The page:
Everything, All the Time, Everywhere by Stuart Jeffries 📚 (Finished)

Statuary in the side yard

I read Helen Pluckrose’s Cynical Theories over the summer and it was a useful primer on the confluence of social justice politics and postmodernism. Pluckrose herself describes herself as a liberal (in the classical sense, not the Democrat sense), and was one of the perpetrators of the Sokol Squared hoax/study/“human experiment,” but the book was earnest and seemed fair. It was also dry, a little repetitive, and was more a survey of postmodern thinking than it was a survey of postmodern … practice?

Everything, All the Time, Everywhere is more about what I guess you could call “applied postmodernism.” It’s also fair, but to the extent Jeffries considers postmodernism and neoliberalism complementary you end up reading on a few tracks, by Jeffries’ own design. Each chapter is anchored in a trio of anecdotes: Something political, something pop cultural, and something artistic (broadly – photography, written word, and architecture all figure).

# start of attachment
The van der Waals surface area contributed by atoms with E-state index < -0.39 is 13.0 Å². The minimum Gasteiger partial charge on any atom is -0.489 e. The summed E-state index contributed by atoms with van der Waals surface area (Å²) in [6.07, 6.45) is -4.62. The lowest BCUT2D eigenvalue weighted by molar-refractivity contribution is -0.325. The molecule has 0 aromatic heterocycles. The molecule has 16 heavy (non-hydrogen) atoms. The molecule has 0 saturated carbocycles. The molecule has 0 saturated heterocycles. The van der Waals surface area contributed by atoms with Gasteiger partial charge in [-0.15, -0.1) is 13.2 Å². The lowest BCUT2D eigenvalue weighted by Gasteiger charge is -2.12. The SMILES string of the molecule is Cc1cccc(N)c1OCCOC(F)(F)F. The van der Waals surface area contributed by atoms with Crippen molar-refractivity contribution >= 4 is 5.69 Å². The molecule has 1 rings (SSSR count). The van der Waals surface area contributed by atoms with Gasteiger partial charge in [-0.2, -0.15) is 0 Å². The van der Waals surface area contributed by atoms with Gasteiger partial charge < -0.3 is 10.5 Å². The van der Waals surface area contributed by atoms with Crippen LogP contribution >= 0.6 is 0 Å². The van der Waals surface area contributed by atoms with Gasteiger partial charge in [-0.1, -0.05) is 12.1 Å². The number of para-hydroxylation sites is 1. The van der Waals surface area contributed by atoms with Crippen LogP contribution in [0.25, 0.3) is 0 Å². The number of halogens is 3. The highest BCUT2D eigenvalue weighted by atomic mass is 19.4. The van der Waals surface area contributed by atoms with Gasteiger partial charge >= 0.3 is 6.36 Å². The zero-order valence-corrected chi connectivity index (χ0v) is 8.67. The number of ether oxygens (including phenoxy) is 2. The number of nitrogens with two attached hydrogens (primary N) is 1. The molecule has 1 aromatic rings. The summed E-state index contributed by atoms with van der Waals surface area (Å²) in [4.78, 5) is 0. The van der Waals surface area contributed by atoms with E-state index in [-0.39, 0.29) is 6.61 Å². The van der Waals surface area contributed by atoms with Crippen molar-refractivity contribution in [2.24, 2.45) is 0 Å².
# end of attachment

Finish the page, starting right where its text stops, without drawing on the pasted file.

The intersection of neoliberalism and postmodernism are the most obviously disturbing to him. The book traces this confluence starting with the collapse of the Bretton Woods system in 1971 and ending with rise of private equity capitalism (the afterword touches on cryptocurrency, which strangely didn’t really turn up much in the first chapter, where examining it as a late reaction to going off the gold standard might have been interesting, but wouldn’t have fit in the chronological structure of the book).

He’s more tolerant of postmodern art across the range of examples he provides, identifying a certain playfulness with warmth. His takes on pop culture – the melding of commerce and art – are a little more despairing, and reflective of a frustration with the dead-end of postmodern “knowing” and ironic detachment.

The portions on art and pop culture were fun to read, if unsurprising. The political portions were edifying to the extent they drew connections between poltiics and postmodernism I hadn’t made.

Recommended if you’re into this sort of thing and would like an accessible but thoughtful survey that connects a lot of pieces.

Everything, All the Time, Everywhere by Stuart Jeffries 📚

Mike Hall @pdxmph